"You're not like those typical black girls" they'd say. Upon hearing that ignorant line that I've heard more times than I have fingers, I'd give a half-smile, thank them, and then think to myself, Well wait a minute, what's that supposed to mean? Without having to waste a breath, I already had an idea of the so-called typical black girls they were referring to, so I grit my teeth, purse my lips and move on.
They were referring to the loud ones who talked back to their teachers because I was reserved, they were referring to the ones whose hair was short and "nappy" because mine had a "nice" curl pattern, or maybe they were referring to the ones who couldn't seem to pass their classes and were definitely taking intensive courses because I was taking AP courses.
But how is being a typical black girl so undesired or a curse sent down from the heavens by the Gods?
Because the so-called typical black girls I have heard of were my intellectual ancestors, who were queens of Egypt, who wore shimmering gold crowns and ruby red diamonds galore.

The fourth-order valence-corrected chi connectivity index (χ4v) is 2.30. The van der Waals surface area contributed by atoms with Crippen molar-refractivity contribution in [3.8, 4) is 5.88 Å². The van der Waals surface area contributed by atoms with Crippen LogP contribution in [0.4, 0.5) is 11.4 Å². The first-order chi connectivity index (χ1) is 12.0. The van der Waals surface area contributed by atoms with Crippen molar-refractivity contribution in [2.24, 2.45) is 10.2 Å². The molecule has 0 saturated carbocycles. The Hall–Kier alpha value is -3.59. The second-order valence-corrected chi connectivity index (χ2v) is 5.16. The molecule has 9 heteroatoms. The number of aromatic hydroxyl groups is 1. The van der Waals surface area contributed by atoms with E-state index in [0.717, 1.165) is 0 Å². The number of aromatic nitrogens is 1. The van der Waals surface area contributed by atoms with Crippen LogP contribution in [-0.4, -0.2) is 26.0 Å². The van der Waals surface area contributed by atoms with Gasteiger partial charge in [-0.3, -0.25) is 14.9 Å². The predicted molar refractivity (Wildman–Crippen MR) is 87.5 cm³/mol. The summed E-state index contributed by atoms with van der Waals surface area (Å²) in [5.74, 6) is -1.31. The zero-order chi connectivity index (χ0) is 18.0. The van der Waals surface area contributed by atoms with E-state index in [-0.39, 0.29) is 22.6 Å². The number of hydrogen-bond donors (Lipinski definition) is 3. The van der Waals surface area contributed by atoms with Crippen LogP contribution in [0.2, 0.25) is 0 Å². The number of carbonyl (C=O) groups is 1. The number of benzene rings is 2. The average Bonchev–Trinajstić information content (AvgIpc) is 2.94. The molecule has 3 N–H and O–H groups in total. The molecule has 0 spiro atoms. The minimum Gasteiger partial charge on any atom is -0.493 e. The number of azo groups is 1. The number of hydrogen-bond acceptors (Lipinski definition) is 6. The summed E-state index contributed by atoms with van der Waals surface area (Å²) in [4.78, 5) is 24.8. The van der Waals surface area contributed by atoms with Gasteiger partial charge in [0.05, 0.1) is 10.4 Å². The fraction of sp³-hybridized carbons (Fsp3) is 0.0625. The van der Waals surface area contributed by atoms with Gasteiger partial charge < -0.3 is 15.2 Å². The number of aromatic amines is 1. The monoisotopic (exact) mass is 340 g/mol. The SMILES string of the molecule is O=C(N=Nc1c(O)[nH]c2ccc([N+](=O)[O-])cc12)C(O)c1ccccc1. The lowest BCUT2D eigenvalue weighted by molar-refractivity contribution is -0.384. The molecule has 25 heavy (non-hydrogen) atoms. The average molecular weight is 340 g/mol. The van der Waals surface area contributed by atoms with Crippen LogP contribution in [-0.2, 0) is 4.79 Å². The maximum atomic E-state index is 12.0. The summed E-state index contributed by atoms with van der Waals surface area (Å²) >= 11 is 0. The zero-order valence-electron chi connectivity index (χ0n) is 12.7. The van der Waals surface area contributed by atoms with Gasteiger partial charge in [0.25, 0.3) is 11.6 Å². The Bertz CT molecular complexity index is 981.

The so-called typical black girls I have heard of overcame their childhood misfortunes and became multi-billionaires through hard work and perseverance.
The so-called typical black girls I have heard of wanted their freedom so bad, that they risked beatings and hangings and rape and abuse, to pursue a life that offered stability and equality, paving a riveting red carpet for me to have the ability to have my own hopes and dreams.
Those were the typical black girls that I was raised to know.
Those were the typical black girls that I am striving to be.
To me, it is overwhelmingly unfortunate that they weren't raised to know the typical black girls I know, because if they did, I'm sure they wouldn't mind being one themselves.